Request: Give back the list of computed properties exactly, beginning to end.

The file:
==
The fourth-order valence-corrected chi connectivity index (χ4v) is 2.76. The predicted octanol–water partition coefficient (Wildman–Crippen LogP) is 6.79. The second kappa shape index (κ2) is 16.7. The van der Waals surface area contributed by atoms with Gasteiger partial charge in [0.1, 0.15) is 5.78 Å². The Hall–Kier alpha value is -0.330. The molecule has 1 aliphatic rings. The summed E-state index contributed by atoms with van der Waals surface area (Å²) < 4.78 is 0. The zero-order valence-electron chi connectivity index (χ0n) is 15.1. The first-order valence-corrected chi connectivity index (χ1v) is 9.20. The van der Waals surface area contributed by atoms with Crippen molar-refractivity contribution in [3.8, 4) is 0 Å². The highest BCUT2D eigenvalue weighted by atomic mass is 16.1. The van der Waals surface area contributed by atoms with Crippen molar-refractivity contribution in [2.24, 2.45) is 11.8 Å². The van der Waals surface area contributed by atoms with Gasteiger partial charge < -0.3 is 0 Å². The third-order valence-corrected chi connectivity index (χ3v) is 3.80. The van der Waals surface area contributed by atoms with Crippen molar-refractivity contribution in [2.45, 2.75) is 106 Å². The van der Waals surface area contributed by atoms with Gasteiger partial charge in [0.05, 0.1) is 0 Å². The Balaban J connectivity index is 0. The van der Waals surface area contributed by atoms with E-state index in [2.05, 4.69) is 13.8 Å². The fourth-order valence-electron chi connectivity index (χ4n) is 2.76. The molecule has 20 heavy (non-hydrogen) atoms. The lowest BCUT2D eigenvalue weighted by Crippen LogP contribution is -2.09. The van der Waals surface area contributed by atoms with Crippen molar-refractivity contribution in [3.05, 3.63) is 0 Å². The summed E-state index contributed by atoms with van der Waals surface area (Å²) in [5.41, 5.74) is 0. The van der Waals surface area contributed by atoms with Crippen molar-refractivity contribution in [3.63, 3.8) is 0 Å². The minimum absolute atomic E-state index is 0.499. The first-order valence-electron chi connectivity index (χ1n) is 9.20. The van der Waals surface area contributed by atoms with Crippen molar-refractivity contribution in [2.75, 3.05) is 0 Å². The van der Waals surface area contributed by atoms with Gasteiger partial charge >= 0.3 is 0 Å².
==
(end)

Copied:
The fourth-order valence-corrected chi connectivity index (χ4v) is 2.76. The predicted octanol–water partition coefficient (Wildman–Crippen LogP) is 6.79. The second kappa shape index (κ2) is 16.7. The van der Waals surface area contributed by atoms with Gasteiger partial charge in [0.1, 0.15) is 5.78 Å². The Hall–Kier alpha value is -0.330. The molecule has 1 aliphatic rings. The summed E-state index contributed by atoms with van der Waals surface area (Å²) < 4.78 is 0. The zero-order valence-electron chi connectivity index (χ0n) is 15.1. The first-order valence-corrected chi connectivity index (χ1v) is 9.20. The van der Waals surface area contributed by atoms with Crippen molar-refractivity contribution in [3.8, 4) is 0 Å². The highest BCUT2D eigenvalue weighted by atomic mass is 16.1. The van der Waals surface area contributed by atoms with Crippen molar-refractivity contribution in [2.24, 2.45) is 11.8 Å². The van der Waals surface area contributed by atoms with Gasteiger partial charge < -0.3 is 0 Å². The third-order valence-corrected chi connectivity index (χ3v) is 3.80. The van der Waals surface area contributed by atoms with Crippen molar-refractivity contribution in [2.45, 2.75) is 106 Å². The van der Waals surface area contributed by atoms with Gasteiger partial charge in [0.05, 0.1) is 0 Å². The Balaban J connectivity index is 0. The van der Waals surface area contributed by atoms with E-state index in [2.05, 4.69) is 13.8 Å². The fourth-order valence-electron chi connectivity index (χ4n) is 2.76. The molecule has 20 heavy (non-hydrogen) atoms. The lowest BCUT2D eigenvalue weighted by Crippen LogP contribution is -2.09. The van der Waals surface area contributed by atoms with Crippen molar-refractivity contribution in [3.05, 3.63) is 0 Å². The summed E-state index contributed by atoms with van der Waals surface area (Å²) in [5.41, 5.74) is 0. The van der Waals surface area contributed by atoms with Crippen molar-refractivity contribution in [3.63, 3.8) is 0 Å². The minimum absolute atomic E-state index is 0.499. The first-order valence-electron chi connectivity index (χ1n) is 9.20. The van der Waals surface area contributed by atoms with Crippen molar-refractivity contribution in [2.75, 3.05) is 0 Å². The van der Waals surface area contributed by atoms with Gasteiger partial charge >= 0.3 is 0 Å².